Tying it all together

The Debian DNS Rube Goldberg Machine.

Figure 1: The Debian DNS Rube Goldberg Machine.

Once all the individual pieces of source information have been collected, the dns-update and write_zonefile scripts from our dns-helpers repository take over the job of building complete zonefiles and a bind configuration snippet. Bind then loads the zones and notifies its secondaries.

For geozones, the zonefiles are already produced by auto-dns' build-zones and those are pulled from the geo nameservers via rsync over ssh, after an ssh trigger.

and also DNSSEC

All of our zones are signed using DNSSEC. We have a script in dns-helpers that produces, for all zones, a set of rolling signing keys. For the normal zones, bind 9.9 takes care of signing them in-process before serving the zones to its secondaries. For our geo-zones we sign them in the classical dnssec-signzone way before shipping them.

The secure delegation status (DS set in parent matches DNSKEY in child) is monitored by a set of nagios tests, from both [dsa-nagios] and dns-helpers. Of these, manage-dnssec-keys has a dual job: not only will it warn us if an expiring key is still in the DSset, it can also prevent it from getting expired by issuing timly updates of the keys metadata.

Relevant Git repositories

-- Peter Palfrader

  1. ldapsearch -h -x -ZZ -b dc=debian,dc=org -LLL 'host=master' ↩

  2. ldapsearch -h -x -ZZ -b dc=debian,dc=org -LLL 'dnsZoneEntry=*' dnsZoneEntry ↩

Posted 2014-01-11

I recently blogged about the GeoDNS setup we plan for Even though all DSA team members agree that the GeoDNS setup for should come alive as soon as possible, we still fear to break an important service like security.d.o.

Yesterday I decided without further ado to float a trial balloon and converted DNS entries for the Debian Project homepage to our GeoDNS setup. While doing so, we found out that some part of our automatic deployment scripts still need to be adjusted to serve more than one subdomain of the project.

That setup is live for about eighteen hours now, and the project homepage now resolves it IPs via GeoDNS. For now, we are using senfl.d.o for Northern America, and for Europe and klecker.d.o for the rest of the world. From what I can see from GeoDNS logs, it seems to work fine, and the load stays reasonably low, so after a short test period we might add additional services like to GeoDNS.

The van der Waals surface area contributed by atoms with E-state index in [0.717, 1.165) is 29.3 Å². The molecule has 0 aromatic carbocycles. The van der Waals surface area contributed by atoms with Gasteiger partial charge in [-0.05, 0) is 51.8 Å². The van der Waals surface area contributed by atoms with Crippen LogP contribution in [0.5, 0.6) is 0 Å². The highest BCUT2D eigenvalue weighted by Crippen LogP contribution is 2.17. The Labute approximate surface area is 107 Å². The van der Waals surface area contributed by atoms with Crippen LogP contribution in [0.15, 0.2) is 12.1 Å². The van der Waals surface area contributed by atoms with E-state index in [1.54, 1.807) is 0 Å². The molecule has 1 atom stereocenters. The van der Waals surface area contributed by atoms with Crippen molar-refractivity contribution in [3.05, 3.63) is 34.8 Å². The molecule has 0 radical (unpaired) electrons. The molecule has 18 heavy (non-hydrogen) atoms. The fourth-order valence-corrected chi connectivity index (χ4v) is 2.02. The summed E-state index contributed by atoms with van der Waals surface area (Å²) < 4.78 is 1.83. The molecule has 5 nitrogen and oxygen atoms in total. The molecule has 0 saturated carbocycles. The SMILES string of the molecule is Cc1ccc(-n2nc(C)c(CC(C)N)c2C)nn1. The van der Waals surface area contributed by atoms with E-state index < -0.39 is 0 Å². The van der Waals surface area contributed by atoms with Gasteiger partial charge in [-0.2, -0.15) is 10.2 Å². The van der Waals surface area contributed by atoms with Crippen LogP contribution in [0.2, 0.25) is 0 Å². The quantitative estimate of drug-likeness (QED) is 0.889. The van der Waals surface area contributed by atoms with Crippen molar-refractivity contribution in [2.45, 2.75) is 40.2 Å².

Posted 2014-01-01

While setting up GeoDNS for parts of the zone, we set up a new subzone This was mainly due to the fact we didn't want to mess up the existing zone while experimenting with GeoDNS.

Now that our GeoDNS setup has been working for more than half a year without any problems, we will drop this zone.

We will do that in two phases.

Phase 1

Beginning on July 1st, we will redirect all requests to to a static webpage indicating that this subzone is deprecated and should not be used any more. If you still have in your apt sources.list, updates will fail.

Phase 2

On August 1st, we will stop serving the subzone from our DNS servers.


In case you use a entry in your /etc/apt/sources.list, now is the best time to change that entry to Both zones currently serve the same content.

Posted 2014-01-01
Peter Palfrader Securing the Debian zones

We are in the process of deploying DNSSEC, the DNS Security Extensions, on the Debian zones. This means properly configured resolvers will be able to verify the authenticity of information they receive from the domain name system.

The plan is to introduce DNSSEC in several steps so that we can react to issues that arise without breaking everything at once.

We will start with serving signed and zones. Assuming nobody complains loudly enough the various reverse zones and finally the zone will follow. Once all our zones are signed we will publish our trust anchors in ISC's DLV Registry, again in stages.

The various child zones that are handled differently from our normal DNS infrastructure (, alioth, bugs, ftp, packages, security, volatile, www) will follow at a later date.

We are using bind 9.6 for NSEC3 support and our fork of RIPE's DNSSEC Key Management Tools for managing our keys because we believe that it integrates nicely with our existing DNS helper scripts, at least until something better becomes available.